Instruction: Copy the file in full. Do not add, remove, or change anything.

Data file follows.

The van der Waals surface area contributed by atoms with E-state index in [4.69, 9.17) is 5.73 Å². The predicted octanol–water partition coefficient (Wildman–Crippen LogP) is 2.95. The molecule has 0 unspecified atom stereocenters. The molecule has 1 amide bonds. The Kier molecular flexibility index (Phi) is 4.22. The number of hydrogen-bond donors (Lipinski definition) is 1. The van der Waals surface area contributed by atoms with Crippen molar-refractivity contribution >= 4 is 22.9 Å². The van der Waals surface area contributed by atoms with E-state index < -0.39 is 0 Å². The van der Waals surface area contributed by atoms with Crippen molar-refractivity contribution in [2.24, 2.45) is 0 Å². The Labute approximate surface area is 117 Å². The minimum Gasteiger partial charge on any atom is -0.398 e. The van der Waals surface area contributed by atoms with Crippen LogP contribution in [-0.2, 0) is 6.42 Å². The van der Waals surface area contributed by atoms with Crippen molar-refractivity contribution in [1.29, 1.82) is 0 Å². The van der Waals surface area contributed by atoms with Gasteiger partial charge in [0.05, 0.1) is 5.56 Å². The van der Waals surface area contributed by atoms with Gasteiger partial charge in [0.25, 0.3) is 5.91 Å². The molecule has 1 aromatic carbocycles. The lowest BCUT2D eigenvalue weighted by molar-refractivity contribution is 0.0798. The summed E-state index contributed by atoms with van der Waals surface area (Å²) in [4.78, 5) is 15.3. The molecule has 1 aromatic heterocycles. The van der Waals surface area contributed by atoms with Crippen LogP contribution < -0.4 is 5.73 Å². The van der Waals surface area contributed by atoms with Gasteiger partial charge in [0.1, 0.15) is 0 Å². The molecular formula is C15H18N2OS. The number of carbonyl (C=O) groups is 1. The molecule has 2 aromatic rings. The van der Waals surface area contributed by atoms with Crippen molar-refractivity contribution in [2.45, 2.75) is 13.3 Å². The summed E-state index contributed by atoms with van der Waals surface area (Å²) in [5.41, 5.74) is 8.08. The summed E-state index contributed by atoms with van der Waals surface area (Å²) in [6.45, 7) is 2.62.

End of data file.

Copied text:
The van der Waals surface area contributed by atoms with E-state index in [4.69, 9.17) is 5.73 Å². The predicted octanol–water partition coefficient (Wildman–Crippen LogP) is 2.95. The molecule has 0 unspecified atom stereocenters. The molecule has 1 amide bonds. The Kier molecular flexibility index (Phi) is 4.22. The number of hydrogen-bond donors (Lipinski definition) is 1. The van der Waals surface area contributed by atoms with Crippen molar-refractivity contribution >= 4 is 22.9 Å². The van der Waals surface area contributed by atoms with E-state index < -0.39 is 0 Å². The van der Waals surface area contributed by atoms with Crippen molar-refractivity contribution in [2.24, 2.45) is 0 Å². The Labute approximate surface area is 117 Å². The minimum Gasteiger partial charge on any atom is -0.398 e. The van der Waals surface area contributed by atoms with Crippen LogP contribution in [-0.2, 0) is 6.42 Å². The van der Waals surface area contributed by atoms with Crippen molar-refractivity contribution in [1.29, 1.82) is 0 Å². The van der Waals surface area contributed by atoms with Gasteiger partial charge in [0.05, 0.1) is 5.56 Å². The van der Waals surface area contributed by atoms with Gasteiger partial charge in [0.25, 0.3) is 5.91 Å². The molecule has 1 aromatic carbocycles. The lowest BCUT2D eigenvalue weighted by molar-refractivity contribution is 0.0798. The summed E-state index contributed by atoms with van der Waals surface area (Å²) in [4.78, 5) is 15.3. The molecule has 1 aromatic heterocycles. The van der Waals surface area contributed by atoms with Crippen LogP contribution < -0.4 is 5.73 Å². The van der Waals surface area contributed by atoms with Gasteiger partial charge in [0.1, 0.15) is 0 Å². The molecular formula is C15H18N2OS. The number of carbonyl (C=O) groups is 1. The molecule has 2 aromatic rings. The van der Waals surface area contributed by atoms with Crippen molar-refractivity contribution in [2.45, 2.75) is 13.3 Å². The summed E-state index contributed by atoms with van der Waals surface area (Å²) in [5.41, 5.74) is 8.08. The summed E-state index contributed by atoms with van der Waals surface area (Å²) in [6.45, 7) is 2.62.